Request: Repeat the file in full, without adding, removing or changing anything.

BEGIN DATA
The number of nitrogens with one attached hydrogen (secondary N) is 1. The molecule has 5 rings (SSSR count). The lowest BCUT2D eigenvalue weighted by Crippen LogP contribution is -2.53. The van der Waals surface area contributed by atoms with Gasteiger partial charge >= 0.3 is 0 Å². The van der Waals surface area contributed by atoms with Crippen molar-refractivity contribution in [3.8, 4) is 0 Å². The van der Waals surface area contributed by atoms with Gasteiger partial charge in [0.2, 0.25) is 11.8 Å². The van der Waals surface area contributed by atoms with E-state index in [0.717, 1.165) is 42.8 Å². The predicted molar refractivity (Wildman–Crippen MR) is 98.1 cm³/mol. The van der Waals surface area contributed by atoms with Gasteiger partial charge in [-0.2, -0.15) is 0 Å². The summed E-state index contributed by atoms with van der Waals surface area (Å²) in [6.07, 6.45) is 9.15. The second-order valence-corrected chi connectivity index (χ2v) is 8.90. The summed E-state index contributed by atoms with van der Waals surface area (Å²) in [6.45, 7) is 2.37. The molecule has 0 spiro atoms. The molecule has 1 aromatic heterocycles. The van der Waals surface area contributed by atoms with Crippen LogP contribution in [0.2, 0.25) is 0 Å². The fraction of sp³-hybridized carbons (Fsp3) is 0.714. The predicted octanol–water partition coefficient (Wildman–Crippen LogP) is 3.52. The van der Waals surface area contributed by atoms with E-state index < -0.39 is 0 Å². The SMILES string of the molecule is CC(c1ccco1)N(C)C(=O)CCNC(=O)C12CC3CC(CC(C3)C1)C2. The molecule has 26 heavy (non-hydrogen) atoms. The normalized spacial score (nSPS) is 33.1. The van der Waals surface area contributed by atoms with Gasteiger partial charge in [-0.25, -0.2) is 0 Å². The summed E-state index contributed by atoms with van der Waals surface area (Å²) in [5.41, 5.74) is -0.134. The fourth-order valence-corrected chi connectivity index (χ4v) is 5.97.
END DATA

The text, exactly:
The number of nitrogens with one attached hydrogen (secondary N) is 1. The molecule has 5 rings (SSSR count). The lowest BCUT2D eigenvalue weighted by Crippen LogP contribution is -2.53. The van der Waals surface area contributed by atoms with Gasteiger partial charge >= 0.3 is 0 Å². The van der Waals surface area contributed by atoms with Crippen molar-refractivity contribution in [3.8, 4) is 0 Å². The van der Waals surface area contributed by atoms with Gasteiger partial charge in [0.2, 0.25) is 11.8 Å². The van der Waals surface area contributed by atoms with E-state index in [0.717, 1.165) is 42.8 Å². The predicted molar refractivity (Wildman–Crippen MR) is 98.1 cm³/mol. The van der Waals surface area contributed by atoms with Gasteiger partial charge in [-0.2, -0.15) is 0 Å². The summed E-state index contributed by atoms with van der Waals surface area (Å²) in [6.07, 6.45) is 9.15. The second-order valence-corrected chi connectivity index (χ2v) is 8.90. The summed E-state index contributed by atoms with van der Waals surface area (Å²) in [6.45, 7) is 2.37. The molecule has 0 spiro atoms. The molecule has 1 aromatic heterocycles. The van der Waals surface area contributed by atoms with Crippen LogP contribution in [0.2, 0.25) is 0 Å². The fraction of sp³-hybridized carbons (Fsp3) is 0.714. The predicted octanol–water partition coefficient (Wildman–Crippen LogP) is 3.52. The van der Waals surface area contributed by atoms with E-state index < -0.39 is 0 Å². The SMILES string of the molecule is CC(c1ccco1)N(C)C(=O)CCNC(=O)C12CC3CC(CC(C3)C1)C2. The molecule has 26 heavy (non-hydrogen) atoms. The normalized spacial score (nSPS) is 33.1. The van der Waals surface area contributed by atoms with Gasteiger partial charge in [-0.25, -0.2) is 0 Å². The summed E-state index contributed by atoms with van der Waals surface area (Å²) in [5.41, 5.74) is -0.134. The fourth-order valence-corrected chi connectivity index (χ4v) is 5.97.